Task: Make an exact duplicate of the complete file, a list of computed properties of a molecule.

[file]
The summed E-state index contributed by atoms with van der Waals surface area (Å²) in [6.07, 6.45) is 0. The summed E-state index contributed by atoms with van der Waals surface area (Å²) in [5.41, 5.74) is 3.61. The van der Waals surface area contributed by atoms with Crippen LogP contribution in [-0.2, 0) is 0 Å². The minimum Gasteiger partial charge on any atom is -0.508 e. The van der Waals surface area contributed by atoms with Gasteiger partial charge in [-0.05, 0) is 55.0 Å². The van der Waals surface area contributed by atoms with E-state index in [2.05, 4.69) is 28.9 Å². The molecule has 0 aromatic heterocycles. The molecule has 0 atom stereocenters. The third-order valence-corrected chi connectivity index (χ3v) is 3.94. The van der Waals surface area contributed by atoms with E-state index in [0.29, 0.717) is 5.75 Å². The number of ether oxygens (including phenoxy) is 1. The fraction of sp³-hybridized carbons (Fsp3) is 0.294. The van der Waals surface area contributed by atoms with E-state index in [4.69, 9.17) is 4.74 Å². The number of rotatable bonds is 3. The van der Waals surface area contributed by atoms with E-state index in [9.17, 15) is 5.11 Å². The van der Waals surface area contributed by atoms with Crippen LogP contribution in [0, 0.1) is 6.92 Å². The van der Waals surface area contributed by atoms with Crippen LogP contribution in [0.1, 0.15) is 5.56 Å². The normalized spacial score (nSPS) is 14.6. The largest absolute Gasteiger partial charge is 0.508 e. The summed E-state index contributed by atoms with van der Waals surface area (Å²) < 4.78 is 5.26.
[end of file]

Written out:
The summed E-state index contributed by atoms with van der Waals surface area (Å²) in [6.07, 6.45) is 0. The summed E-state index contributed by atoms with van der Waals surface area (Å²) in [5.41, 5.74) is 3.61. The van der Waals surface area contributed by atoms with Crippen LogP contribution in [-0.2, 0) is 0 Å². The minimum Gasteiger partial charge on any atom is -0.508 e. The van der Waals surface area contributed by atoms with Gasteiger partial charge in [-0.05, 0) is 55.0 Å². The van der Waals surface area contributed by atoms with E-state index in [2.05, 4.69) is 28.9 Å². The molecule has 0 aromatic heterocycles. The molecule has 0 atom stereocenters. The third-order valence-corrected chi connectivity index (χ3v) is 3.94. The van der Waals surface area contributed by atoms with E-state index in [0.29, 0.717) is 5.75 Å². The number of ether oxygens (including phenoxy) is 1. The fraction of sp³-hybridized carbons (Fsp3) is 0.294. The van der Waals surface area contributed by atoms with E-state index in [4.69, 9.17) is 4.74 Å². The number of rotatable bonds is 3. The van der Waals surface area contributed by atoms with E-state index in [9.17, 15) is 5.11 Å². The van der Waals surface area contributed by atoms with Crippen LogP contribution in [0, 0.1) is 6.92 Å². The van der Waals surface area contributed by atoms with Crippen LogP contribution in [0.1, 0.15) is 5.56 Å². The normalized spacial score (nSPS) is 14.6. The largest absolute Gasteiger partial charge is 0.508 e. The summed E-state index contributed by atoms with van der Waals surface area (Å²) < 4.78 is 5.26.